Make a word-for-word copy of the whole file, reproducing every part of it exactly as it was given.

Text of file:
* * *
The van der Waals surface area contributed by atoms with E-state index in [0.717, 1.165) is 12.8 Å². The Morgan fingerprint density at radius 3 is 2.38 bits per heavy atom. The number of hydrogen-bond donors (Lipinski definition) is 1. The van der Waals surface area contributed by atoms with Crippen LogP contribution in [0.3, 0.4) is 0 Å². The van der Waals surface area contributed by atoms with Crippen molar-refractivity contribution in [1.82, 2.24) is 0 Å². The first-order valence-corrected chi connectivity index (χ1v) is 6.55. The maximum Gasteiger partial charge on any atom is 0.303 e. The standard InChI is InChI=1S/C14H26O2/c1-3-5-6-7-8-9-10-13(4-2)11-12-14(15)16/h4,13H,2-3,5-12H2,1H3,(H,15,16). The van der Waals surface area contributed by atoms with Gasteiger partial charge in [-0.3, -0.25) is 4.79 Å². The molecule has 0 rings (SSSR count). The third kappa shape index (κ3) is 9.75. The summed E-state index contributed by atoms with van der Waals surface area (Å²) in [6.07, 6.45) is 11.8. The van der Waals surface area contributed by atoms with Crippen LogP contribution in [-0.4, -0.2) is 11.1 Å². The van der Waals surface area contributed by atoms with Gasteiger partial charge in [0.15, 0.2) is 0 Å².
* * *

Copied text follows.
The van der Waals surface area contributed by atoms with E-state index in [0.717, 1.165) is 12.8 Å². The Morgan fingerprint density at radius 3 is 2.38 bits per heavy atom. The number of hydrogen-bond donors (Lipinski definition) is 1. The van der Waals surface area contributed by atoms with Crippen LogP contribution in [0.3, 0.4) is 0 Å². The van der Waals surface area contributed by atoms with Crippen molar-refractivity contribution in [1.82, 2.24) is 0 Å². The first-order valence-corrected chi connectivity index (χ1v) is 6.55. The maximum Gasteiger partial charge on any atom is 0.303 e. The standard InChI is InChI=1S/C14H26O2/c1-3-5-6-7-8-9-10-13(4-2)11-12-14(15)16/h4,13H,2-3,5-12H2,1H3,(H,15,16). The van der Waals surface area contributed by atoms with Gasteiger partial charge in [-0.3, -0.25) is 4.79 Å². The molecule has 0 rings (SSSR count). The third kappa shape index (κ3) is 9.75. The summed E-state index contributed by atoms with van der Waals surface area (Å²) in [6.07, 6.45) is 11.8. The van der Waals surface area contributed by atoms with Crippen LogP contribution in [-0.4, -0.2) is 11.1 Å². The van der Waals surface area contributed by atoms with Gasteiger partial charge in [0.15, 0.2) is 0 Å².